The U.S. Capitol Christmas Tree at Hangar 4 on Joint Base Elmendorf-Richardson (JBER) in Alaska. Paul Ryan, the newly-elected Speaker for the House of Representatives, is expected to officially light the tree on Dec. 2 during a ceremony on the Capitol’s West Front beginning. The tree will then be lit from nightfall until 11 p.m. each evening through Jan. 1, 2016. (Photo by U.S. Air Force Airman Valerie Monroy)
Schank stands with his truck after safely bringing the U.S Capitol Christmas Tree to Hangar 4 on Joint Base Elmendorf-Richardson, Alaska, on Oct. 31, ahead of its sea voyage to Washington state. The tree will continue to make stops on its way to Joint Base Andrews, MD, before arriving in Washington D.C. By the way, Schank has accrued 5 million accident-free miles traversing Alaska’s treacherous Dalton Highway during his 38-year driving career. (Photo by U.S. Air Force Airman Valerie Monroy)
Staff Sgt. Steven Wheeler, 673d Security Forces Squadron, and his partner, military working dog Ajax, search the truck carrying the U.S. Capitol Christmas Tree as it arrives through the Post Road gate at JBER. For more than 50 years, a tree has graced the West Lawn of the U.S. Capitol for the holiday season. The Chugach National Forest in partnership with nonprofit Choose Outdoors will bring this gift from Alaska to Washington D.C. (Photo by U.S. Air Force Airman Valerie Monroy)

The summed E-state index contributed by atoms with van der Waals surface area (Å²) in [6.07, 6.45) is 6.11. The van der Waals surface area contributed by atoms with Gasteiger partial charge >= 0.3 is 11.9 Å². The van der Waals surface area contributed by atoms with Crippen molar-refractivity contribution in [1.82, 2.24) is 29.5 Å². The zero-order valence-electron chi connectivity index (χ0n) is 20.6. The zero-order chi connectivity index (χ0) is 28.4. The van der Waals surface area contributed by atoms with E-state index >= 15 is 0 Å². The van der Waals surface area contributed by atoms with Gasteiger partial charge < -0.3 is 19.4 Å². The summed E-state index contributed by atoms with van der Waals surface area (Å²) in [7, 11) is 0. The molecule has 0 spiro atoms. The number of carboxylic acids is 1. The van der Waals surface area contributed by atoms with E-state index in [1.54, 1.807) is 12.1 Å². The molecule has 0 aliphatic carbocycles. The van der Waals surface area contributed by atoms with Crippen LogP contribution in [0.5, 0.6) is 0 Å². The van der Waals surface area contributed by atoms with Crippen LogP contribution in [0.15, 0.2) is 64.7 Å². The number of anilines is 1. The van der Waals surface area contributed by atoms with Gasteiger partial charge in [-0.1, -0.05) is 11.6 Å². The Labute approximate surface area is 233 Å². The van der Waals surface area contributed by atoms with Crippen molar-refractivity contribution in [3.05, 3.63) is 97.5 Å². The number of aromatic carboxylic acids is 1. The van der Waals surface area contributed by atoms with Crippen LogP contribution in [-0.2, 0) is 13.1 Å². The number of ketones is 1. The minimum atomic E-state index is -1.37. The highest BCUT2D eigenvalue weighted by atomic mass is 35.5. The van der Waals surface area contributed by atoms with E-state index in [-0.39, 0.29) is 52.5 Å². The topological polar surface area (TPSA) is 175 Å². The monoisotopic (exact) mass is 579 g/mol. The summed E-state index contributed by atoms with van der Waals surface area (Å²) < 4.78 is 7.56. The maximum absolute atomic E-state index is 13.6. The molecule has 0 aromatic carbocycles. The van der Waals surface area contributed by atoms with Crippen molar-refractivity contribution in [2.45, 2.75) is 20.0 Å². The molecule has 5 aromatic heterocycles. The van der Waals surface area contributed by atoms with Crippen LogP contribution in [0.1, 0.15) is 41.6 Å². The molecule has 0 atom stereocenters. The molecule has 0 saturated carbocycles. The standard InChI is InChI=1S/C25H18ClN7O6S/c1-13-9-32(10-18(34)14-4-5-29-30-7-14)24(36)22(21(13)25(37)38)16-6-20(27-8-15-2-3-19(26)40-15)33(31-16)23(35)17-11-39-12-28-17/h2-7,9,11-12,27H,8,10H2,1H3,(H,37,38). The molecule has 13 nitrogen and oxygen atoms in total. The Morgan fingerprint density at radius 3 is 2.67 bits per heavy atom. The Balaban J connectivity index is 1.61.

Lynden Transport’s John Schank – honored by the Alaska Trucking Association as its “Driver of the Year” for 2014 – is doing all the truck-based hauling of the Capitol Christmas Tree, including for the 2,500 plus mile overland journey from Washington state to Washington D.C. The truck is expected to make between 10 and 15 stops along the way before arriving in the nation’s capital on Nov. 22.
Fifth grader Anna DeVolld, the winner of the 2015 Capitol Christmas Tree Lighting Essay Contest, will be traveling with an adult family member to Washington D.C. to participate in its Dec. 2 lighting ceremony. Her transportation and lodging will be covered by the non-profit organization Choose Outdoors.
Forest Service employee Dan Osborne cut down the 2015 U.S. Capitol Christmas Tree from the Chugach National Forest near Seward, Alaska, on Oct. 27. Trucking firm Lynden Transport then hauled the tree – a 90-year-old 74-ft. Lutz spruce, which is a hybrid between a white spruce and a Sitka spruce – to Totem Ocean Trailer Express, which then transported it via an 839-foot long ship from the Port of Anchorage, Alaska, to the Port of Tacoma in Washington. From there, Lynden Transport again took over for the final overland leg of the tree's journey.
A specially-decaled Kenworth T680 will be hauling the Capitol Christmas Tree. The design features the Chugach Mountains and the U.S. Capitol beneath a northern starry sky with the words “From the Northern Lights to Capitol Lights.” It also includes the 2015 Capitol Christmas Tree official seal, a map of the tour route across the United States, and the Alaska state logo of Lynden Transport; the trucking firm doing the tree hauling. The T680 was made available for the tour by PacLease, which provides customized full-service lease, rental and contract maintenance programs featuring Kenworth trucks, the company said.
Kenworth provided a similarly specialty-decaled T880 tractor last year to haul the 2014 Capitol Christmas Tree,
Follow the tree along its journey here.